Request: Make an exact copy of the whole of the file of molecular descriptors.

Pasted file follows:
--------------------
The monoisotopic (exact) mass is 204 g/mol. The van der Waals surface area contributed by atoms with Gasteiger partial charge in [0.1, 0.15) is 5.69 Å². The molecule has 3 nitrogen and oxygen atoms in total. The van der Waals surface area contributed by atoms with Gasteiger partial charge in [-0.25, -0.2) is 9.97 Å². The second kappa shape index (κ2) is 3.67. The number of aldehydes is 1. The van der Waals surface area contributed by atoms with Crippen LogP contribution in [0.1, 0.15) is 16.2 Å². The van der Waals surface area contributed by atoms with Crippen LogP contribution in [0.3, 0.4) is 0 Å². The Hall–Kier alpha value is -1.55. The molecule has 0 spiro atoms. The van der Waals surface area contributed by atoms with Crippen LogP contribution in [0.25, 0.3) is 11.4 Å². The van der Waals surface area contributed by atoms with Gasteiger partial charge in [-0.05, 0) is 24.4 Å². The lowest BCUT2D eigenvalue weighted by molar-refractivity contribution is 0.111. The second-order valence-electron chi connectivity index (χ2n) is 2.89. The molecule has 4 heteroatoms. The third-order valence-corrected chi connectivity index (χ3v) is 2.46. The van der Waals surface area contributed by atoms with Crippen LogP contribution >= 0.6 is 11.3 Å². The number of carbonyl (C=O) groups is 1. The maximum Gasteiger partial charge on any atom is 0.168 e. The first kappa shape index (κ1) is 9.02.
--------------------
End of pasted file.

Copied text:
The monoisotopic (exact) mass is 204 g/mol. The van der Waals surface area contributed by atoms with Gasteiger partial charge in [0.1, 0.15) is 5.69 Å². The molecule has 3 nitrogen and oxygen atoms in total. The van der Waals surface area contributed by atoms with Gasteiger partial charge in [-0.25, -0.2) is 9.97 Å². The second kappa shape index (κ2) is 3.67. The number of aldehydes is 1. The van der Waals surface area contributed by atoms with Crippen LogP contribution in [0.1, 0.15) is 16.2 Å². The van der Waals surface area contributed by atoms with Crippen LogP contribution in [0.3, 0.4) is 0 Å². The Hall–Kier alpha value is -1.55. The molecule has 0 spiro atoms. The van der Waals surface area contributed by atoms with Crippen LogP contribution in [0.25, 0.3) is 11.4 Å². The van der Waals surface area contributed by atoms with Gasteiger partial charge in [-0.05, 0) is 24.4 Å². The lowest BCUT2D eigenvalue weighted by molar-refractivity contribution is 0.111. The second-order valence-electron chi connectivity index (χ2n) is 2.89. The molecule has 4 heteroatoms. The third-order valence-corrected chi connectivity index (χ3v) is 2.46. The van der Waals surface area contributed by atoms with Crippen LogP contribution >= 0.6 is 11.3 Å². The number of carbonyl (C=O) groups is 1. The maximum Gasteiger partial charge on any atom is 0.168 e. The first kappa shape index (κ1) is 9.02.